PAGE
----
A group of Muslim medics has taken on management of the Wesley Girls’ High School in Cape Coast for preventing students of Islamic faith to observe the Holy Ramadan fast.
The group which has formed the Islamic Medical Association of Ghana (IMAGH) argues that the directive by the school on grounds that fasting is unhealthy for students has no medical basis.
The group which comprise Muslim heath professionals across Ghana, also criticised the Methodist Church and the Parent-Teacher Association (PTA) of Wesley Girls for backing the move.
“This inaccurate assertion was made by these bodies in an attempt to justify the clear violations of the religious rights of Muslim students in Wesley Girls’ High school. As far as IMAGH is concerned, those claims are unfounded and lack any firm bases in science and medicine. These claims by the 3 bodies were made without any scientific proof,” the group said.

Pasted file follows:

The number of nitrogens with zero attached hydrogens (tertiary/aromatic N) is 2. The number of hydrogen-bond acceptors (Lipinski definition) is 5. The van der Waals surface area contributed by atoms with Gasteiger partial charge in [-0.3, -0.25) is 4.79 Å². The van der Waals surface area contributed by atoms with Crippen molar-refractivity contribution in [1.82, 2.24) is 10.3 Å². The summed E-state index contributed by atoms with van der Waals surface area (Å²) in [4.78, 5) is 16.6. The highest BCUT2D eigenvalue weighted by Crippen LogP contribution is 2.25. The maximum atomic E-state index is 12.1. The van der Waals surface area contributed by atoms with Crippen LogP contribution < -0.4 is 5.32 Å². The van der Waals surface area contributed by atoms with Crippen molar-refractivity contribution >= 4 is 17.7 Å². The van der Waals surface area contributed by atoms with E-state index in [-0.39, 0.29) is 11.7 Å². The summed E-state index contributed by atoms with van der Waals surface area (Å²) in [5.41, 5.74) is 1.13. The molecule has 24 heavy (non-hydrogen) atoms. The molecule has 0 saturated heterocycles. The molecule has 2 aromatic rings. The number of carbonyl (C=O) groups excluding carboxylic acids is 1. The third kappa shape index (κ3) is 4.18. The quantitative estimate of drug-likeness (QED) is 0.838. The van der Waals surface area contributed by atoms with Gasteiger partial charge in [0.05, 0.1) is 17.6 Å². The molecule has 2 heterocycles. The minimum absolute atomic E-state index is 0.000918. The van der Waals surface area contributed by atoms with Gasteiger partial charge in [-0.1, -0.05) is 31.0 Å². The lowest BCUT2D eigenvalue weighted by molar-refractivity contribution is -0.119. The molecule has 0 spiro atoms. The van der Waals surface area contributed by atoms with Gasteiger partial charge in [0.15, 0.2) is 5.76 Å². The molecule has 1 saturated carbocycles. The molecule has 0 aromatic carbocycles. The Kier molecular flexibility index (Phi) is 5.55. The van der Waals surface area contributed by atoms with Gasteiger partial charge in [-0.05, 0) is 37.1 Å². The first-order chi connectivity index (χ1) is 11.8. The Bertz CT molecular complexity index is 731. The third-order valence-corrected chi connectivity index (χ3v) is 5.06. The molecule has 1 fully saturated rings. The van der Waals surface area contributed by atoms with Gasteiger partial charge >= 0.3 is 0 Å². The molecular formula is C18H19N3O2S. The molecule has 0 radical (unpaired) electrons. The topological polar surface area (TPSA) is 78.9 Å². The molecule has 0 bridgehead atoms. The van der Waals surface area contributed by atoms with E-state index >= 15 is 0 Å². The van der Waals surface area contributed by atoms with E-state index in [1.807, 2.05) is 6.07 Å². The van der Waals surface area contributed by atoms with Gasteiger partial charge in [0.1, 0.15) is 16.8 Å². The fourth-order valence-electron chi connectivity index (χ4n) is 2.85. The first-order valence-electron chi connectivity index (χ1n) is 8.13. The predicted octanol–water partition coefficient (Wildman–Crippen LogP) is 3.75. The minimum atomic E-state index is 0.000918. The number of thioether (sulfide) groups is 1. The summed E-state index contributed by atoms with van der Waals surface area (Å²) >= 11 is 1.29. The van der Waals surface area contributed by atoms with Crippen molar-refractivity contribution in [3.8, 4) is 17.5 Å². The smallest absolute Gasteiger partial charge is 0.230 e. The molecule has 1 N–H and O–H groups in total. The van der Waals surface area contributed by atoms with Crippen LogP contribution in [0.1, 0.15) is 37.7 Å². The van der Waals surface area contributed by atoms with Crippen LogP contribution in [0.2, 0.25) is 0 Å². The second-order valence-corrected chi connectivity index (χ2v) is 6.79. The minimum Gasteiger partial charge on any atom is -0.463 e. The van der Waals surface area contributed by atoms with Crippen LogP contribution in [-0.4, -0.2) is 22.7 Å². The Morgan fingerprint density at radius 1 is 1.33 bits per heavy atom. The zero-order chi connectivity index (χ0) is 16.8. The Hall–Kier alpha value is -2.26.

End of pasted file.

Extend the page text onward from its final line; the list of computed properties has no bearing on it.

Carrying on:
The group emphatically stated that the intermittent fasting of Ramadan cannot be equated to starvation and does not, in any way affect the observer’s health negatively.
“It is important to state that Islamic fasting is comparatively moderate and cannot be considered as starvation. There is a clear scientific distinction between fasting and starvation. At no point within the 12-16-hour period of fasting is the person deprived of any essential nutrient.”
The Association further expressed worry about the situation’s potential effect on Ghana’s inclusiveness and therefore called for broader stakeholder consultation to find an amicable solution to the impasse.
“IMAGH wishes to state that Ghana is a secular state which must promote inclusiveness. Public or government-assisted schools which seek to promote one religion over the other pose a risk to all of us and our future.”
“We need to be careful in taunting Muslims to build their own schools. If this is done, this has the potential of deepening religious segregation and divisiveness”, it added.
Source: Daily Mail GH with additional files from CNR